When we are getting ready to make healthy lifestyle changes, sometimes we get so caught up in the little details that we forget the two main things – Mindset and Environment. Making changes are a lot like a game – there are many pieces that need to be working together in order to be successful.  Unfortunately,  this is a game that we often set ourselves up to lose.  We expect because we have decided to “play” or make a change and because we put some effort toward this change, that we should see results NOW and WIN! Haven’t we been told that the magic number is 21 days to form a habit?  Well, if we haven’t seen major results by day 22, many of us are ready to throw in the towel.

A study published by Phillipa Lally in the European Journal of Social Psychology examined the length of time that it takes for a habit to become part of every day life.  Do you know what the results were?  It was 66 days on average! So, you can see how many people get a little annoyed when they try something new and they think it should take hold quickly.  Instead of that easy 3 weeks as we originally thought, it’s closer to 9 weeks – and in some it actually took up to 254 days.

Buying healthy food or signing up for a gym membership is a very small piece to getting on the right track. I would even go as far as to say they are among the LEAST important things.  Here are some ideas to get started on the right path to increase success. Before you buy any diet books or buy a treadmill, start by looking within and around.

Tips to start practicing for the game:

  1. Live what you have decided.   If you are the person who has come to the conclusion that the donuts in the break room every Friday are bringing you down…..stop telling people “I can’t eat donuts because I’m on a diet” and tell them “I don’t eat donuts because I don’t like how they make me feel”. Take control and make choices that fall in line with your goals.
  1. Practice does not make perfect (in my humble opinion).  It makes you better, but we all have room to keep growing.  So, when you’re not constantly striving to be perfect, doesn’t that take some pressure off and make things more enjoyable?  I think so!  Now you are able to make changes and be proud of what you accomplish rather than constantly focusing on what you didn’t do.
  1. Get in the right environment.  How good do you think a baseball team would be if they showed up for practice every day on a volleyball court?  When you have a pantry filled with your favorite sugary or salty processed snacks that you love to snack on each night as you watch TV……how well do you think you are going to do now that you’ve decided you no longer want to eat snacks after dinner?  Your environment is all wrong.  You either need to literally get out of the environment, by getting out of the house and away from the pantry during your typical “snack time” or you need to remove the snacks from your environment so you are not tempted.  You will not be successful if your environment is not conducive to your goals.
  1. I just need more WILLPOWER. Seriously, you want to sit in your house and use willpower while knowing there is ice cream in your freezer with your name on it? Wouldn’t it be easier to just get rid of it. Remember, we aren’t aiming for perfect, so eat some ice cream if you choose, just not at your house! Get in your car and go get a scoop at the local ice cream parlor. Why make things harder on yourself?  You have a very limited amount of willpower and if you’ve had to use it up all day long on bypassing donuts, or not ordering dessert, or passing on the chocolates on your co-workers desk (10 times)… by the time you get home and that ice cream is calling your name, you may have exhausted all your WILLPOWER (it truly is like a muscle and you only have so much, especially if you’re flexing it all day).  So forget willpower…use your brain power and find ways to set yourself up for SUCCESS.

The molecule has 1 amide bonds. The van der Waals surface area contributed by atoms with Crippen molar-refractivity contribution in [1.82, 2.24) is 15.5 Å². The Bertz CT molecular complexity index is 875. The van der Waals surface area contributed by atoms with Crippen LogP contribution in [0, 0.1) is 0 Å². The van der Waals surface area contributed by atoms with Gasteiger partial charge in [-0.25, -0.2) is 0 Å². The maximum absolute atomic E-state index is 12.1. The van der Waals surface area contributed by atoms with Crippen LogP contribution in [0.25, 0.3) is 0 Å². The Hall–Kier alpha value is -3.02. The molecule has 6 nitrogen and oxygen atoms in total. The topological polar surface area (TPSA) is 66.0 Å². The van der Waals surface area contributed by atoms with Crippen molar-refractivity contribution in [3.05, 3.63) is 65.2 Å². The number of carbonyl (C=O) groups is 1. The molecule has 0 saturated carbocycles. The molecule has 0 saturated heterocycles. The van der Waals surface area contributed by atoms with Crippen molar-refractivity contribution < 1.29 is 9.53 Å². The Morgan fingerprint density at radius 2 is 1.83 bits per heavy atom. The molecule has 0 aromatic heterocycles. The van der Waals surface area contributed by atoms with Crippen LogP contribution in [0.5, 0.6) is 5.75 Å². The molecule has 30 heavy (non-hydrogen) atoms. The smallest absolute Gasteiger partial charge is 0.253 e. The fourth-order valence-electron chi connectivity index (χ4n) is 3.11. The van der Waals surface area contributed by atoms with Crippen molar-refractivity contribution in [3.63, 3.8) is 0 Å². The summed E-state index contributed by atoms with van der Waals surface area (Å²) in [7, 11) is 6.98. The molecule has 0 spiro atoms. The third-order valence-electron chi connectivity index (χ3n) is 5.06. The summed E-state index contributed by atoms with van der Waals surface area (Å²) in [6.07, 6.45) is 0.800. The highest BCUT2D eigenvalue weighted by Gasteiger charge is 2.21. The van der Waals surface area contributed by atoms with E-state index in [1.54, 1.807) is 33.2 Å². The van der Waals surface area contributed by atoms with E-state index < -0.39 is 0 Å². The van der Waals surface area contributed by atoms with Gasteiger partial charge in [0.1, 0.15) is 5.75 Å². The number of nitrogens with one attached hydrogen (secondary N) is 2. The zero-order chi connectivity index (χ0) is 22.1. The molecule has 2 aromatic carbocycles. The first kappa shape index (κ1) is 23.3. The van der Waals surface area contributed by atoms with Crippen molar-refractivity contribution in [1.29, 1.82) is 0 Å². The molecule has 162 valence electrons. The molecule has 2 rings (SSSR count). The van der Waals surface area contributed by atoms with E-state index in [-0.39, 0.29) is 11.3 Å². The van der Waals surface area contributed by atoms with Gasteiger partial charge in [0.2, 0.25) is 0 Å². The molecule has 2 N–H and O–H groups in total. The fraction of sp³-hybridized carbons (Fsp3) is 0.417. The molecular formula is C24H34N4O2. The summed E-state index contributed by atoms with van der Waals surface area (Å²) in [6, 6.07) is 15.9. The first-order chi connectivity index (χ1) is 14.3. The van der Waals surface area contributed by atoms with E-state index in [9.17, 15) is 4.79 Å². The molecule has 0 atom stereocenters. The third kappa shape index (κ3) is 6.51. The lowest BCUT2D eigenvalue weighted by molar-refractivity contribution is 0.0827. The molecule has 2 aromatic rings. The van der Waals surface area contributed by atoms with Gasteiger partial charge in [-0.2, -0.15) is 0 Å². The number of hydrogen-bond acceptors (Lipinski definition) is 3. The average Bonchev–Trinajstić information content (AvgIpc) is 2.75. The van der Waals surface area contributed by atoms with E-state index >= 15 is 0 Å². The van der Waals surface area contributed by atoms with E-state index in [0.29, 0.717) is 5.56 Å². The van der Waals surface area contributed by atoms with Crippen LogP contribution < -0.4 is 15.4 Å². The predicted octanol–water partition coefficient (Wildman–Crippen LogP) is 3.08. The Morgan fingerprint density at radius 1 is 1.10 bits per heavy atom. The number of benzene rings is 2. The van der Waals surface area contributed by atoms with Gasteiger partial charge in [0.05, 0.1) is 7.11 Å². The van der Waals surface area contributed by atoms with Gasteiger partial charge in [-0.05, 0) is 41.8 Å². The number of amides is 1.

Now that we’ve looked within and around, what do you think you want to change about your life?  What is the smallest first step you could take toward that change?

Here is an example of a change that several of my clients mention and a first step, so you can see what it looks like.


“I want to cut back on my alcohol intake. I’ve noticed that I  have more issues in general the more I drink.  I’ve also started using alcohol as a crutch, it’s a symbol for relaxation and stress relief.  I’ve also noticed I’ve gained more weight since I’ve started drinking on a more regular basis.”

“I don’t want to completely cut out alcohol, but I’d like to stop drinking at home in the evenings and only drink alcohol if I’m out to dinner or with friends.”


I will give away all alcohol in my house – set up an environment that is conducive to my goal. I will only choose to drink when I am at a restaurant or out with friends.


Notice the person didn’t cut out ALL alcohol.  They may still be drinking 4 nights a week, so it’s not perfect, but it’s BETTER.  If the only step this person makes it to keep alcohol out of their house, that is a good first step, but to make the plan BETTER, they could consider finding a healthy outlet for home that would help reduce stress and promote relaxation.  By replacing an old habit with a new habit, it will make it easier to resist temptation if the going gets rough.  Having a person in your household or a close friend that supports you is helpful as well – telling others your plan helps with accountability.  If this person always buys their alcohol at certain store maybe the plan is to shop with a friend or significant other when they go to that particular store or use an entrance and exit that is no where near the alcohol.  Make sure to identify “triggers” for buying alcohol as well as the triggers for consuming it.  Thinking about the process from start to finish will help you to really set up an environment to help you live what you have decided.


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